To be clear, industrial zones are not a panacea. They may fail for various reasons. But successful zones often possess the following key characteristics:
Record Highs in the United States
Data from zones in the US is available from the annual report to Congress from the US Foreign-Trade Zones Board, published in August 2015. The value of exports from US Foreign-Trade Zones (FTZs) increased by 24.8 percent in 2014, to a record-high $99.2 billion in merchandise exported — a threefold growth of FTZ exports in the five years since 2009. FTZ employment also set a new record in 2014, with 420,000 jobs reported, representing a 7.7-percent increase over 2013 — far outpacing the overall US employment growth of 1.9 percent.
“The FTZ Board’s latest report confirms that the program continues to be a vital component of America’s trade policy,” said Daniel Griswold, president of the National Association of Foreign-Trade Zones, a trade association of more than 600 members. “The competitive advantage for companies operating in an FTZ has enabled them to boost their exports and employment to record levels, continuing their strong contribution to America’s economic recovery.”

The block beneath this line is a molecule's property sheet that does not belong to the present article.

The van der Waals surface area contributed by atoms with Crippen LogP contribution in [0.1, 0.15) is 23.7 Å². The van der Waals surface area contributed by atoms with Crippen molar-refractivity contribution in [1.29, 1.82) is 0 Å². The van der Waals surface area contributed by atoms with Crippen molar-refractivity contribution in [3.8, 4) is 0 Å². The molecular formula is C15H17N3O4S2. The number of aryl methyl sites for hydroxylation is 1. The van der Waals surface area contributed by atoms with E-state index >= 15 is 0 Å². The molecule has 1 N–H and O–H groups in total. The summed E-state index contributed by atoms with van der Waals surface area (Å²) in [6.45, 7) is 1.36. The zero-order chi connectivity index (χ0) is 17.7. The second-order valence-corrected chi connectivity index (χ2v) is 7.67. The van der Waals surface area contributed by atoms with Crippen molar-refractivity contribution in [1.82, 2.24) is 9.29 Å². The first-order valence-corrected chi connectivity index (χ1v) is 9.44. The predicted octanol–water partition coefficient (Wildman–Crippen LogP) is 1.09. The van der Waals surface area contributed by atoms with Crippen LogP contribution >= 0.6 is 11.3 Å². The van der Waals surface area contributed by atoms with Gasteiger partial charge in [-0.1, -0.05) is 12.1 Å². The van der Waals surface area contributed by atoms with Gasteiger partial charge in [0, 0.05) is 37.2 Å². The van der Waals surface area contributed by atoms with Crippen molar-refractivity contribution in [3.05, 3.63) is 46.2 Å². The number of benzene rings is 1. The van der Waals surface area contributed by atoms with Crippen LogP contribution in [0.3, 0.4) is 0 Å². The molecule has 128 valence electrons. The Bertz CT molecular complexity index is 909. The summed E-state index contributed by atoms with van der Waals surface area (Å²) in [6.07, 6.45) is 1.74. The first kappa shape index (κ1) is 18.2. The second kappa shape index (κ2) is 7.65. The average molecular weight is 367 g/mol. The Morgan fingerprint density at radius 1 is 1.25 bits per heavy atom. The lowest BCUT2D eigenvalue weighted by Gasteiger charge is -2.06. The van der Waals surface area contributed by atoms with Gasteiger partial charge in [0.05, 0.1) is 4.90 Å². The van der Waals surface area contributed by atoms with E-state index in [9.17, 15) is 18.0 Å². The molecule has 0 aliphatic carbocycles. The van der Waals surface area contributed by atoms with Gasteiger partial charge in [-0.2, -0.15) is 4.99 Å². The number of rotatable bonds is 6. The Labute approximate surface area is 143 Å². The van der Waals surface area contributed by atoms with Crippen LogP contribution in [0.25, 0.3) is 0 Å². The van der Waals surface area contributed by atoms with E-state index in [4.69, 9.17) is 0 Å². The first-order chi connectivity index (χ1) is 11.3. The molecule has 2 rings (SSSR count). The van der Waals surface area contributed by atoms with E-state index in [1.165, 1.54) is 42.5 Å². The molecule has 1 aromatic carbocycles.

Foreign-status inputs to FTZs totaled $288.3 billion in 2014, accounting for 12.1 percent of all US goods imports. FTZ imports have tripled as a share of US imports over the past two decades. There were 179 active FTZs during 2014, with a total of 311 active production operations; 2,700 firms used FTZs during the year. The FTZ Board processed 57 applications for new or expanded production authority in 2014, and reorganized 18 zones under the alternative site framework (ASF).